Family Asteraceae > Subfamily Asteroideae > Tribe Heliantheae > Subtribe Helianthinae.
Plants of the World Online (Kew) recognises 55 species while others around 50 to 70.
Almost all are native to North and Central America.
There are 5 naturalised species in Australia – H. argophyllus, H. annuus, H. ciliaris, H. debilis and H. tuberosus.
Some are annual but most are perennial with rhizomes (underground stems) with tubers.
The usually branched erect or creeping stems, up to more than 3 m high may have simple hairs.
Leaves can be concentrated at the base of the plant but are mostly spread along the stems.
The lower leaves are usually opposite and the upper ones alternate.
Leaves can be small or up to around 20 cm long and with or without a petiole.
The simple ovate, heart-shaped, linear or lanceolate leaves have a smooth edge or teeth.
There are usually 3 main veins and there may be no hairs or short stiff or soft ones on one or both surfaces.
Inflorescences, almost always solitary and terminal are a head or capitulum on a stalk or peduncle.
The involucre, at the base of the head has 3 (2 to 4) whorls of bracts or phyllaries.
The usually green bracts, equal or unequal in size can be ovate to lanceolate.
They can have a blunt or pointed tip and smooth or with hairs on the edges.
Some heads are only 1.5 cm across but most are large.
Each head, often called the ‘flower’ consists of many small tightly packed flowers or florets.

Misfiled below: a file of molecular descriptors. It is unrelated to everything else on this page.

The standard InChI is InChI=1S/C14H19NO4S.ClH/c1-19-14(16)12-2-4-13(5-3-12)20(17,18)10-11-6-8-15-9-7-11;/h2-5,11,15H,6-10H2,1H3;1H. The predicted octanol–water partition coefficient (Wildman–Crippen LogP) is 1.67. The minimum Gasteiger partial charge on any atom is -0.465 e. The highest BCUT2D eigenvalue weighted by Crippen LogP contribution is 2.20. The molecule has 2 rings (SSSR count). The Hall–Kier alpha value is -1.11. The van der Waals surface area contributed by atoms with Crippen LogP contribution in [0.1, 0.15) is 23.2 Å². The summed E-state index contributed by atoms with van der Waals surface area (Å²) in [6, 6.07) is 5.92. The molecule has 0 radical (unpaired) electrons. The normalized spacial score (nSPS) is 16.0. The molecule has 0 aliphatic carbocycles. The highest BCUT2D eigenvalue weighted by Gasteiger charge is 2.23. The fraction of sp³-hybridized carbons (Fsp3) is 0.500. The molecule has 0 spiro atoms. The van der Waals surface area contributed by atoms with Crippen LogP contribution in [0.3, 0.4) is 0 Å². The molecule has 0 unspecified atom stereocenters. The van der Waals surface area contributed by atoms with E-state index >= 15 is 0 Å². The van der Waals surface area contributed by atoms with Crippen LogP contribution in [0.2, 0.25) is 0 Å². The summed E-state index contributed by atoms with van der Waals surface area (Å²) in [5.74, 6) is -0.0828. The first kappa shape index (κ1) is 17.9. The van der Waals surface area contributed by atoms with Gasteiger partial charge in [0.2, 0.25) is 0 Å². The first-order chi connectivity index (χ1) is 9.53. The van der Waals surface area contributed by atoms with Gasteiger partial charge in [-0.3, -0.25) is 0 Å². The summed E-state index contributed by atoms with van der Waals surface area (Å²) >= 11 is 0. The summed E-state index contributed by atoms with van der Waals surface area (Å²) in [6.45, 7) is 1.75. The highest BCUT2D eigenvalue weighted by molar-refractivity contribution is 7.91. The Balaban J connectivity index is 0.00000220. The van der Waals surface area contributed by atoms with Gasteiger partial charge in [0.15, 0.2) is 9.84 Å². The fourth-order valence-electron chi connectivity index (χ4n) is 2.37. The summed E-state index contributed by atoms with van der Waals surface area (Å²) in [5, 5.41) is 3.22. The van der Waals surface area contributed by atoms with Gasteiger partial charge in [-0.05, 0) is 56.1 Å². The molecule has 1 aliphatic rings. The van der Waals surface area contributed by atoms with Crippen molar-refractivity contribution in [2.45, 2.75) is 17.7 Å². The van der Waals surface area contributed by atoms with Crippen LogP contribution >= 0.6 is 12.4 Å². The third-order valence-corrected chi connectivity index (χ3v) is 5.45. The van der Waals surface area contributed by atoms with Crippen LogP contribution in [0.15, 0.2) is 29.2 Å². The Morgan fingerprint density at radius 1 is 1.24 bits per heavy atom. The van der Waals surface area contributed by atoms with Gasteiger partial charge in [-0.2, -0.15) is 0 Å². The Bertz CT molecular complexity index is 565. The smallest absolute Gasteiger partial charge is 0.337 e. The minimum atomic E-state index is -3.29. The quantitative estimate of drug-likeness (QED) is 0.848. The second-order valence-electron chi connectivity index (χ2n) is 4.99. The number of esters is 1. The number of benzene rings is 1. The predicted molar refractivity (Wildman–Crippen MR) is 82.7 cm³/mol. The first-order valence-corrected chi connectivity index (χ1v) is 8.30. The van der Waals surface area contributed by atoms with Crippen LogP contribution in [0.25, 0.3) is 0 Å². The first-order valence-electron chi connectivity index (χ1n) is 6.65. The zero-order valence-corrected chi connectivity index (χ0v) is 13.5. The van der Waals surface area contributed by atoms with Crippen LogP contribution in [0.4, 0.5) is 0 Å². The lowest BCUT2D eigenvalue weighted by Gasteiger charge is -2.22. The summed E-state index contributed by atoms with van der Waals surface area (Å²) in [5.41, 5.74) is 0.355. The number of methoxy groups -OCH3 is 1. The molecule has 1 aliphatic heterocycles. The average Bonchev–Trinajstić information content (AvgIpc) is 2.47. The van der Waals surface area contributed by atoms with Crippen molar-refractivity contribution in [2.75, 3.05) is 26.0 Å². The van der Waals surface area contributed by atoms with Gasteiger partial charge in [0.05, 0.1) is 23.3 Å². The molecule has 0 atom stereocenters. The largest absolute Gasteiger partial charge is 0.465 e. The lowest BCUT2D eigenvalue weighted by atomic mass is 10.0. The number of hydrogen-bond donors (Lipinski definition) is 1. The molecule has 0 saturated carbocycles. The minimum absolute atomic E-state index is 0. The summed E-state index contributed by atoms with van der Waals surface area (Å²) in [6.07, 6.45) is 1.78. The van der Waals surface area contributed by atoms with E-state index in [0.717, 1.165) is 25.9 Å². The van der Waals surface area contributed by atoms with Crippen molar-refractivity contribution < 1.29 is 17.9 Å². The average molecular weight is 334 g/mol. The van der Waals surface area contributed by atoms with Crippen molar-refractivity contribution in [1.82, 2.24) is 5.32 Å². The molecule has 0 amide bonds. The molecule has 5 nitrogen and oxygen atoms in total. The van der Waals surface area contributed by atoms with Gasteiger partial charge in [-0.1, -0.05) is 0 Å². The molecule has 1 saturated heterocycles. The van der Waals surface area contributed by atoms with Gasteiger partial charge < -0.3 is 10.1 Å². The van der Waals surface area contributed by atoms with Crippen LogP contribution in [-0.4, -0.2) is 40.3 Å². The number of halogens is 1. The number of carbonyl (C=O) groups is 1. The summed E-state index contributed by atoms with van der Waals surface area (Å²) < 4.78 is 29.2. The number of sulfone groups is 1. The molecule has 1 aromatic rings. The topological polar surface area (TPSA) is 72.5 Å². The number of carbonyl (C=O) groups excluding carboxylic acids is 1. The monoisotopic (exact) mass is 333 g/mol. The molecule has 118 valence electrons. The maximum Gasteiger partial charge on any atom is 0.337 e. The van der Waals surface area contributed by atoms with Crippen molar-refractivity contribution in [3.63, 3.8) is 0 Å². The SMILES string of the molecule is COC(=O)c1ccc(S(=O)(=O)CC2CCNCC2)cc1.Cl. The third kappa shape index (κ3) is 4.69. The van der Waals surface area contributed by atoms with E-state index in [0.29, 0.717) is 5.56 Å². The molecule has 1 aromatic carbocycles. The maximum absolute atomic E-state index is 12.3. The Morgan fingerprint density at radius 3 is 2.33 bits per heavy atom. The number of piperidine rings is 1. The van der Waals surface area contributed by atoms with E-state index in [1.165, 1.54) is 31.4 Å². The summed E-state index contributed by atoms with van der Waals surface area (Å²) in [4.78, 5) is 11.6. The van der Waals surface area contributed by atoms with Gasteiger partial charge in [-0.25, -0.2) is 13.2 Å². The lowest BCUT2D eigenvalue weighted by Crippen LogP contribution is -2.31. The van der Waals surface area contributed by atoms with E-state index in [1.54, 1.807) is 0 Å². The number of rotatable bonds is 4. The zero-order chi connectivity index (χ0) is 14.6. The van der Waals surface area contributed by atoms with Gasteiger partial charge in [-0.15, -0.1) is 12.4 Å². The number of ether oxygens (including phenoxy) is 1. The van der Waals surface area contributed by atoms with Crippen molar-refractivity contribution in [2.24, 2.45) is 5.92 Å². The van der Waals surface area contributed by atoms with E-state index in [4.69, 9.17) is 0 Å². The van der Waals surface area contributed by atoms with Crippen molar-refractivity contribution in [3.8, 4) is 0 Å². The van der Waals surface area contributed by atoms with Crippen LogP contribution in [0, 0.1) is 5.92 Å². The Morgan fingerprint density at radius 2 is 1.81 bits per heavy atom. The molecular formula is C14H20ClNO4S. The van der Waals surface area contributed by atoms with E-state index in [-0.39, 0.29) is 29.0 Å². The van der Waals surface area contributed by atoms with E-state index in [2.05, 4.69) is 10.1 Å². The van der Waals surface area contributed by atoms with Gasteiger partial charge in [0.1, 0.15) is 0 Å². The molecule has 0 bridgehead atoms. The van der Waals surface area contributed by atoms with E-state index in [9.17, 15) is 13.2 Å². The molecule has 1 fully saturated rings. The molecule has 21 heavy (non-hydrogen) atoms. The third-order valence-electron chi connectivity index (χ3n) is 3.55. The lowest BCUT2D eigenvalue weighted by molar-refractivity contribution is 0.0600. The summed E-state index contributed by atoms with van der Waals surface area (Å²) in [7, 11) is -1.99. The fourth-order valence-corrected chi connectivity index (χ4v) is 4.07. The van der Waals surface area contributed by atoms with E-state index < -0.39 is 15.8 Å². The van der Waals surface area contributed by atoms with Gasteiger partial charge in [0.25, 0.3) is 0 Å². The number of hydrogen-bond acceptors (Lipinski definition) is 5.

The few large outer or ray florets that look like the ‘petals’ surround the many disk florets.
The ray florets are typically yellow and the disk florets maroon or yellow.
Most species have radiate heads with both types of florets.
The florets are on a flat or hemispherical receptacle which is an upward extension of the peduncle.
The receptacle may have small deciduous scales or paleae known as chaff between the florets.
Palea have a pointed tip, 2 shorter side lobes and may have teeth on the tip and hairs.
The bilaterally symmetric ray florets, in 1 whorl are fertile or sterile females.
Their calyx consists of scales or barbed or feathery bristles collectively known as the pappus.
The 5 petals are fused into a corolla tube with a flat strap-like yellow (rarely orange) ligule.
The ligule, up to around 6 cm long usually has 3 lobes on the tip.
The radially symmetric disk florets are spirally arranged on the receptacle.
Bisexual and fertile they open from the edge inwards.
The calyx (pappus) consists or 2 or more scales.
The corolla tube has 5 equal brownish, yellowish or purplish lobes on the rim.
The 5 stamen filaments are free but the anthers are fused into a tube.
The basifixed anthers open inwards through longitudinal slits.
The anthers have a narrow triangular appendage at the top.
Florets have an inferior ovary of 2 carpels with one locule and one ovule.
The style collects the pollen as it passes through the anther tube then branches into 2 arms above the corolla tube.
The flattened branch ends have a linear stigma down the inner side and stiff hairs on the outer.
Each fertile flower produces a slightly flattened oblong to obovate, smooth or hairy seed.
Strictly speaking this is a cypsela (single seed from an inferior ovary) but commonly called an achene (from a superior ovary).
They may have a pappus of 2 or more usually deciduous scales.